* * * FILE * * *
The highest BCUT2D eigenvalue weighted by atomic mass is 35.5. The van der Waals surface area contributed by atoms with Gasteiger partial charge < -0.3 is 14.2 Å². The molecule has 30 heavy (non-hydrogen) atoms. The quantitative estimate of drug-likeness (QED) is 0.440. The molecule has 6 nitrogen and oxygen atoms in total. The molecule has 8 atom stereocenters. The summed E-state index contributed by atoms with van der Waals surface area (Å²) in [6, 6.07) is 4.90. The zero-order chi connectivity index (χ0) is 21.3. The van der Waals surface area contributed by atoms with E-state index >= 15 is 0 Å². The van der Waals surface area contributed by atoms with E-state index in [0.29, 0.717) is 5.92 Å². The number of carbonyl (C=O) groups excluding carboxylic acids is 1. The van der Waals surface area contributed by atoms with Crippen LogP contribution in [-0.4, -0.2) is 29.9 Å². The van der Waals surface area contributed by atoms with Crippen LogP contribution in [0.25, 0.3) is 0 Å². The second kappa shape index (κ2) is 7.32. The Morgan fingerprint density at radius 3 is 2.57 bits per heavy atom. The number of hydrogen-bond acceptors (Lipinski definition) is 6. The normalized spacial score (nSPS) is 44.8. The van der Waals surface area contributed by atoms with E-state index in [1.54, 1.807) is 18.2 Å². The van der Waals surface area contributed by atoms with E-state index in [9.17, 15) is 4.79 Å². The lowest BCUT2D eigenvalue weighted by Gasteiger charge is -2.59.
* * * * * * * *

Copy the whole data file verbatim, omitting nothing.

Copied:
The highest BCUT2D eigenvalue weighted by atomic mass is 35.5. The van der Waals surface area contributed by atoms with Gasteiger partial charge < -0.3 is 14.2 Å². The molecule has 30 heavy (non-hydrogen) atoms. The quantitative estimate of drug-likeness (QED) is 0.440. The molecule has 6 nitrogen and oxygen atoms in total. The molecule has 8 atom stereocenters. The summed E-state index contributed by atoms with van der Waals surface area (Å²) in [6, 6.07) is 4.90. The zero-order chi connectivity index (χ0) is 21.3. The van der Waals surface area contributed by atoms with E-state index >= 15 is 0 Å². The van der Waals surface area contributed by atoms with E-state index in [0.29, 0.717) is 5.92 Å². The number of carbonyl (C=O) groups excluding carboxylic acids is 1. The van der Waals surface area contributed by atoms with Crippen LogP contribution in [-0.4, -0.2) is 29.9 Å². The van der Waals surface area contributed by atoms with Crippen LogP contribution in [0.25, 0.3) is 0 Å². The second kappa shape index (κ2) is 7.32. The Morgan fingerprint density at radius 3 is 2.57 bits per heavy atom. The number of hydrogen-bond acceptors (Lipinski definition) is 6. The normalized spacial score (nSPS) is 44.8. The van der Waals surface area contributed by atoms with E-state index in [1.54, 1.807) is 18.2 Å². The van der Waals surface area contributed by atoms with E-state index in [9.17, 15) is 4.79 Å². The lowest BCUT2D eigenvalue weighted by Gasteiger charge is -2.59.